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Media legal expert Cleland Thom takes a look at the legal issues surrounding the Ryan Giggs, Imogen Thomas super injunction.

Media legal expert Cleland Thom takes a look at the legal issues surrounding the Ryan Giggs, Imogen Thomas super injunction.

The idea that other people have sex both horrifies and fascinates the British public.
 
If TNT had a headline on its front cover saying: ‘David Beckham has sex with his wife’, it’d have to reprint to cope with the demand for extra copies. Thousands of Brits would rush out, pick up a copy, and then say, “disgusting”.

That’s what the Ryan Giggs / Imogen Thomas super-junction fiasco is really all about.

Strip away all the legal stuff, and it comes down to the fact that someone having sex is BIG news in the UK.

I’m sure professional footballers across the rest of Europe regularly sleep with celebrities who aren’t their wives. But over there, nobody really cares.

Most Italians were indifferent to Italian Prime Minister Silvio Berlusconi’s antics until he started breaking the law by getting his kit off with under-18s. Even then, he still held onto his job. Imagine David Cameron surviving that!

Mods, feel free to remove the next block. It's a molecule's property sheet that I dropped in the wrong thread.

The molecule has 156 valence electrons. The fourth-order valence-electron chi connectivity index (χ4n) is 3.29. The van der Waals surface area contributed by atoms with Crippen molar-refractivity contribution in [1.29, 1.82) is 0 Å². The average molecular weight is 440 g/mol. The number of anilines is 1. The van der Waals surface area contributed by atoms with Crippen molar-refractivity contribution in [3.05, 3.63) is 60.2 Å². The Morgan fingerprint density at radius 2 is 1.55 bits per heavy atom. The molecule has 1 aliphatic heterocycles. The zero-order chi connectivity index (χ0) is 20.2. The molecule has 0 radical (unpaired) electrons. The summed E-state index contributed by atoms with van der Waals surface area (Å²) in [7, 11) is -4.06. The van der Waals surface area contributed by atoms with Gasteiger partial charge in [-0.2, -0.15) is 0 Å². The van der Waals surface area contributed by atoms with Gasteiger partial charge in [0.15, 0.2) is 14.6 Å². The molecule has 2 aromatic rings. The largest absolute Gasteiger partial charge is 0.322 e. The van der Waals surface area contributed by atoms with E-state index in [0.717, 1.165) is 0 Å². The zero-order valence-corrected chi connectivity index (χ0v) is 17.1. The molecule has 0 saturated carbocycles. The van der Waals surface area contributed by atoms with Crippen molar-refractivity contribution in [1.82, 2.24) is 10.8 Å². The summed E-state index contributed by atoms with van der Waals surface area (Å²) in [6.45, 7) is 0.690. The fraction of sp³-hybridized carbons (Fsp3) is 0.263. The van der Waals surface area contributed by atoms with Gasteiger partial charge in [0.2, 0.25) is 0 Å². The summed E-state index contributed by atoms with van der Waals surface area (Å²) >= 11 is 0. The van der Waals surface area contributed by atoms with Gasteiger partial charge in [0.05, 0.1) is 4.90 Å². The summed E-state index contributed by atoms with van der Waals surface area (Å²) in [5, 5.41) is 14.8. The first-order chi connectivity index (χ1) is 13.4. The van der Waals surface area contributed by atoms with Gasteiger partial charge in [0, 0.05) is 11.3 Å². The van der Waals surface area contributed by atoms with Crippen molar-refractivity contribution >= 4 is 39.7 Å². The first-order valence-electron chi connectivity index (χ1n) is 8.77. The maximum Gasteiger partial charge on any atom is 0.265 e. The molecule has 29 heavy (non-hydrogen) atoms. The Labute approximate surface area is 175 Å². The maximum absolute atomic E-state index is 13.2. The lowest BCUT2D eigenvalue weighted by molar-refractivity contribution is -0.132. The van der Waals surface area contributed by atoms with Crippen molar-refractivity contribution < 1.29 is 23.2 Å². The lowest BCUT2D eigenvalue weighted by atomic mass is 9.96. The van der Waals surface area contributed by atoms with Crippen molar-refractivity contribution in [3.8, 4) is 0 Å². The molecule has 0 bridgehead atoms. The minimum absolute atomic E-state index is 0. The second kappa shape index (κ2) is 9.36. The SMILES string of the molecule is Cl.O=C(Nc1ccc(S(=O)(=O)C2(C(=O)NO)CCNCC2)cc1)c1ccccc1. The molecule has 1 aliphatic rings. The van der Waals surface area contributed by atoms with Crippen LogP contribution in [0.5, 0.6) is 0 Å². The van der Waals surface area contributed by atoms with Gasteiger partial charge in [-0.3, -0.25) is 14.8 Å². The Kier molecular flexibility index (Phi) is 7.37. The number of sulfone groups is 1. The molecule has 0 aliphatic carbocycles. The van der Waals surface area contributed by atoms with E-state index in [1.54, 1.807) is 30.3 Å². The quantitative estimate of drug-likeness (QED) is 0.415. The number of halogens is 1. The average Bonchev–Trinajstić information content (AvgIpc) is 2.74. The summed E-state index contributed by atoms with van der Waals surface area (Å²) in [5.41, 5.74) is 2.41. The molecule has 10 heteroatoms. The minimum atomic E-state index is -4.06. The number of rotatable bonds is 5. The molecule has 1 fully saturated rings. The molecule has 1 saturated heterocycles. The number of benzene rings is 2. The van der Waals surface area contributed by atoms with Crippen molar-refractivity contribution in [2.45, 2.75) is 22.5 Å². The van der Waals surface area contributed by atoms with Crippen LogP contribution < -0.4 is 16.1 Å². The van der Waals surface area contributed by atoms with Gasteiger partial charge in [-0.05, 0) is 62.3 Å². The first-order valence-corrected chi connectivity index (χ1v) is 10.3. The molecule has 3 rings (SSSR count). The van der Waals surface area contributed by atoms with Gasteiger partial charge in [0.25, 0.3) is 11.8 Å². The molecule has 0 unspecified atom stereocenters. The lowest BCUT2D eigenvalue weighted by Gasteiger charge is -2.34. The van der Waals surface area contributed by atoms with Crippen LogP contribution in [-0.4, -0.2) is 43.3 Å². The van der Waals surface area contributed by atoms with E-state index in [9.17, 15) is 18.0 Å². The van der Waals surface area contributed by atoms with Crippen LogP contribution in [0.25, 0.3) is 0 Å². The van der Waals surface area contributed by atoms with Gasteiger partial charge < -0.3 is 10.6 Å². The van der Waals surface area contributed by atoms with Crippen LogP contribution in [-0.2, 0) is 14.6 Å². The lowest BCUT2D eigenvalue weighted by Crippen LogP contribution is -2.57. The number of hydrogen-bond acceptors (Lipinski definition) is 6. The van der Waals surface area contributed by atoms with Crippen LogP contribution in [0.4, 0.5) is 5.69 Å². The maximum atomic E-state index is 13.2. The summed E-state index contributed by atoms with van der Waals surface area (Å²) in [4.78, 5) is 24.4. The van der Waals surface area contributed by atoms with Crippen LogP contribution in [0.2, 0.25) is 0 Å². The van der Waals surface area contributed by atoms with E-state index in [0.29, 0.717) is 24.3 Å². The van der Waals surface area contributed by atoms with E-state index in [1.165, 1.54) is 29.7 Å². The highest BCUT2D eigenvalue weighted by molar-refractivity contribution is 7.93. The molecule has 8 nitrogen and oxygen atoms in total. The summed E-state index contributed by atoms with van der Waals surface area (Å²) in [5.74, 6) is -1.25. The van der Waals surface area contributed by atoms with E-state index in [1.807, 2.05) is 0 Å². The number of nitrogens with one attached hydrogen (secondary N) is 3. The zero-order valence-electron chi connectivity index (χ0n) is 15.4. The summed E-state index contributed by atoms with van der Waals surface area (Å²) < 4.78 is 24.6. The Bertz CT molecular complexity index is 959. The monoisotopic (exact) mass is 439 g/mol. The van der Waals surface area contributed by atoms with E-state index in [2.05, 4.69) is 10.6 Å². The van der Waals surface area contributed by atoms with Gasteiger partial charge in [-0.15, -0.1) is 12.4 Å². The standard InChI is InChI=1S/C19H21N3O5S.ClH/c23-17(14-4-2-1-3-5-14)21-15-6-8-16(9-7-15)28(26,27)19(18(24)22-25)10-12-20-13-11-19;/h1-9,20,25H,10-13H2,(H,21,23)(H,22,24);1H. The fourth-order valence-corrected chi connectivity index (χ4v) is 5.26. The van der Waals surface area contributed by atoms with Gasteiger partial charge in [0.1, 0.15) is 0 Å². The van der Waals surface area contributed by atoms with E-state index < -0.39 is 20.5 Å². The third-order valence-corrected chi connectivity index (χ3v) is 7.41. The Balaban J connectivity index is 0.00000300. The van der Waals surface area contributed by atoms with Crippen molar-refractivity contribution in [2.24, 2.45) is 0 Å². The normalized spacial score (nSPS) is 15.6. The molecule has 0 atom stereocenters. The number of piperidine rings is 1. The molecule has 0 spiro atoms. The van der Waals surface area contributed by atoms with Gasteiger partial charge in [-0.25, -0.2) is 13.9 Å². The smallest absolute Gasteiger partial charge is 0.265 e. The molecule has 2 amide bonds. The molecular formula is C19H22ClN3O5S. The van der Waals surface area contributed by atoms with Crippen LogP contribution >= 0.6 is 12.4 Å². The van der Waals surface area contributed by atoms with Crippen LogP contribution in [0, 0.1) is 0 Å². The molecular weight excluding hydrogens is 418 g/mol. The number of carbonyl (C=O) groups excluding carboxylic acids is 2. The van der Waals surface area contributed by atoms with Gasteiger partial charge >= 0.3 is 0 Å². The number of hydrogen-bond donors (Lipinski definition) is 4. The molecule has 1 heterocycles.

So in the UK, the tabloids are desperate to publish ‘Man Has Sex’ stories. And the men are desperate to stop them, even if it means alerting the entire internet, Giggs-style, in the process.

Super injunctions are nothing new. People involved in confidence and privacy cases have always been able to get them if total secrecy is needed to protect their claims. But it’s only recently they’ve become a celebrity Must Have.

So now, everyone from Sir Fred Goodwin to Gordon Ramsay’s father-in-law (who?) has one. And all because they have sex.

Super injunctions are, in fact, a threat to another olde British tradition: free speech.

We’re discovering that under the European Convention of Human Rights, free speech is not sacrosanct any longer – it can be overturned by an individual’s right to privacy.

Compare this to America. There, the freedom of the press is protected by the Constitution.

If the UK still had a free press like theirs, Max Moseley and Ryan Giggs would be laughed out of court. Even if they did have sex.

Cleland Thom is legal advisor to TNT, United Utilities, GPSJ and Cascade News. He also runs online journalism courses
Contact cleland@ctjt.biz



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